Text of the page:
The Medicaid Compliant Annuity (MCA) is an essential crisis planning tool designed to protect assets and accelerate Medicaid eligibility. However, in order to be Medicaid compliant, an MCA must be irrevocable, non-assignable, and actuarially sound. It must make equal monthly payments and name the state as the primary beneficiary in most cases. Let’s take a deeper look at the actuarially sound requirement for MCAs.
What Does “Actuarially Sound” Mean?
For an annuity to be actuarially sound, the contract term must be structured so the owner of the annuity will receive their full investment amount back within their Medicaid life expectancy as determined by the life expectancy table published by the Chief Actuary of the Social Security Administration or by a state-specific table. In other words, the MCA term must be less than or equal to the contract owner’s Medicaid life expectancy.
What About a Minimum MCA Term Requirement?
Although Medicaid stipulates a maximum term for MCAs, there is no minimum term in most states. In fact, we offer terms as short as two months in 49 states. However, when you have flexibility in choosing a term, we always recommend structuring the annuity with a reasonable term. Don’t worry—our office can help determine an appropriate term for your client’s case. Simply contact us to learn more.
Exceptions to the Rule: Oregon and Washington
Two states have distinct specifications for how short an MCA can be. In Oregon, the annuity term must be within 12 months of owner’s Medicaid life expectancy. In Washington, if the contract owner’s life expectancy is five years or longer, the term cannot be less than five years. If their life expectancy is shorter than five years, the term of the annuity must be equal to their life expectancy.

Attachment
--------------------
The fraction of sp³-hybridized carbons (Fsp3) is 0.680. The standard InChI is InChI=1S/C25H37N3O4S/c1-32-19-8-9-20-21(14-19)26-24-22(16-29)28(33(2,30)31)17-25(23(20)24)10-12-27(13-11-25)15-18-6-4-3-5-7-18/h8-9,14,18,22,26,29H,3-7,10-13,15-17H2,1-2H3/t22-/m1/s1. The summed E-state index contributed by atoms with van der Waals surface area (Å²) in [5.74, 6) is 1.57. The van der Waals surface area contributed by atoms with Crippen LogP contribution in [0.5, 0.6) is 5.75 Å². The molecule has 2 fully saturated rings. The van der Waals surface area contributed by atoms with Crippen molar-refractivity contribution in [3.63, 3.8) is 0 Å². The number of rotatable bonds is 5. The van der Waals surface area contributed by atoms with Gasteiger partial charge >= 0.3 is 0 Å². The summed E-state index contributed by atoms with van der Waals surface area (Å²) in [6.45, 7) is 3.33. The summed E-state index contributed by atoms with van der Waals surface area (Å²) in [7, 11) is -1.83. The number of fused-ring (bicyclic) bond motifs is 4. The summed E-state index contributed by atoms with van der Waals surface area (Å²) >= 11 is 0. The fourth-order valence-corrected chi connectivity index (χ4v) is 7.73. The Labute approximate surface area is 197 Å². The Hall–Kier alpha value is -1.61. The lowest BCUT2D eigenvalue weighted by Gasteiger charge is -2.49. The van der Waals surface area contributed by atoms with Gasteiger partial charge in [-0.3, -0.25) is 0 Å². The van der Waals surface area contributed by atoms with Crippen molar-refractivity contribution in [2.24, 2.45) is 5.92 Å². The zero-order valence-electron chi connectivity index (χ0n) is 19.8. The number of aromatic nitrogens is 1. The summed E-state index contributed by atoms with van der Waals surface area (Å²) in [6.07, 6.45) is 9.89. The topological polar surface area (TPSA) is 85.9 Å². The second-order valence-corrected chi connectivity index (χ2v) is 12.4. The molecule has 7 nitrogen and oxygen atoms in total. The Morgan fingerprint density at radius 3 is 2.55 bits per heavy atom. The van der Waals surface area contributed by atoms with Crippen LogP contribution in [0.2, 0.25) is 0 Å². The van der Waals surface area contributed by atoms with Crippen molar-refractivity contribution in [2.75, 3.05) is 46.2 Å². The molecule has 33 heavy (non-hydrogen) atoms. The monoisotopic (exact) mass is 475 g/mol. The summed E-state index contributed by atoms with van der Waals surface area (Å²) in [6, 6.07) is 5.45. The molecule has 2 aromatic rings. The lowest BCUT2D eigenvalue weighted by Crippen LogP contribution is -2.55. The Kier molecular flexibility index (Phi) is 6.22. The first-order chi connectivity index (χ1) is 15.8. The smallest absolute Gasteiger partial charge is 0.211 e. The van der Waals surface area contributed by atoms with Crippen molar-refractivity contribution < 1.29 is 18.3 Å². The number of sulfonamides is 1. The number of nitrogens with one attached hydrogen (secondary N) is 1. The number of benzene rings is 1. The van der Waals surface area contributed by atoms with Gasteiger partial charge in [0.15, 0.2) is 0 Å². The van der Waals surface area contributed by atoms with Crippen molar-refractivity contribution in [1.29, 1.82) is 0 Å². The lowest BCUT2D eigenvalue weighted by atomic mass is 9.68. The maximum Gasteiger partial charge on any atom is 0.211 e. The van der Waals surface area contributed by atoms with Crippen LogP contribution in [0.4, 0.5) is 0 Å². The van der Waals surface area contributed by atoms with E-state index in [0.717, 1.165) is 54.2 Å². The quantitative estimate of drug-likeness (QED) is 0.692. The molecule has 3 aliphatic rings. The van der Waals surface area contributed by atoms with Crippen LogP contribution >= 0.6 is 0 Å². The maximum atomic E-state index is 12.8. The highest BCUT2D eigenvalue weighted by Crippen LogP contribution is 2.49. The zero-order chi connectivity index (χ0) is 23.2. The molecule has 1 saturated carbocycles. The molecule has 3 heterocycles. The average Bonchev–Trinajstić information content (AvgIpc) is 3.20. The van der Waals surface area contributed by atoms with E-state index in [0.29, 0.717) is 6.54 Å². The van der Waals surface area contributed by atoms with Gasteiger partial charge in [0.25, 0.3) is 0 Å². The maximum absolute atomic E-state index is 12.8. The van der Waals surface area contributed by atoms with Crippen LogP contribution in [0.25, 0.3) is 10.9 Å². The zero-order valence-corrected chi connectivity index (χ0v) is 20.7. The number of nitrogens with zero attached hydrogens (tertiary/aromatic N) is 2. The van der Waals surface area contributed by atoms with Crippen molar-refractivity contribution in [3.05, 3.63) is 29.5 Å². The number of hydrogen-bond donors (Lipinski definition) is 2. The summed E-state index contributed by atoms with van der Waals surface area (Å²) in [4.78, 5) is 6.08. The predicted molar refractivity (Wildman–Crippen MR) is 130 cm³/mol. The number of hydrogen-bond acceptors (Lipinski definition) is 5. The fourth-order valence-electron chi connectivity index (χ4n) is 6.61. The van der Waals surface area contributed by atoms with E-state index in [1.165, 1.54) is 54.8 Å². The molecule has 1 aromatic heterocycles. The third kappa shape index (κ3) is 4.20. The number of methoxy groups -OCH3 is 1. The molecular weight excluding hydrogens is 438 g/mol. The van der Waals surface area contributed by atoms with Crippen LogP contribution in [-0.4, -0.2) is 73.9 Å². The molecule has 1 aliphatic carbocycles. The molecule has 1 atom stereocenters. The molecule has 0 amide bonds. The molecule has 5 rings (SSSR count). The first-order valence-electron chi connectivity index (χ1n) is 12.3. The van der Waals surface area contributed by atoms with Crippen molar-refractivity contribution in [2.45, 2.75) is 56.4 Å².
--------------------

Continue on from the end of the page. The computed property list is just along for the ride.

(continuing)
Do Provider Fees Affect an MCA’s Actuarial Soundness?
In Zahner v. Secretary of Pennsylvania Dept. of Human Services, the attribution of MCAs as a countable resource was in question. Pennsylvania DHS classified the annuities as a resource when determining Medicaid eligibility, precluding the defendants from receiving Medicaid benefits and enforcing a penalty period of ineligibility.
Ultimately, the District Court reversed this part of the decision. Pennsylvania DHS claimed the fees paid to set up the annuities resulted in a loss of money on the purchase, meaning the contracts were not actuarially sound since the owner did not receive their full investment amount back. In response, the District Court reasoned there was no requirement the fees incurred in acquiring an annuity be considered when determining whether or not the owner would receive their investment back within their Medicaid life expectancy. Therefore, the annuities meet the actuarially sound requirement. Read the full case decision here.
If you have questions about the actuarially sound requirement or structuring the MCA term for a specific case, contact our office at (866) 605-7437.
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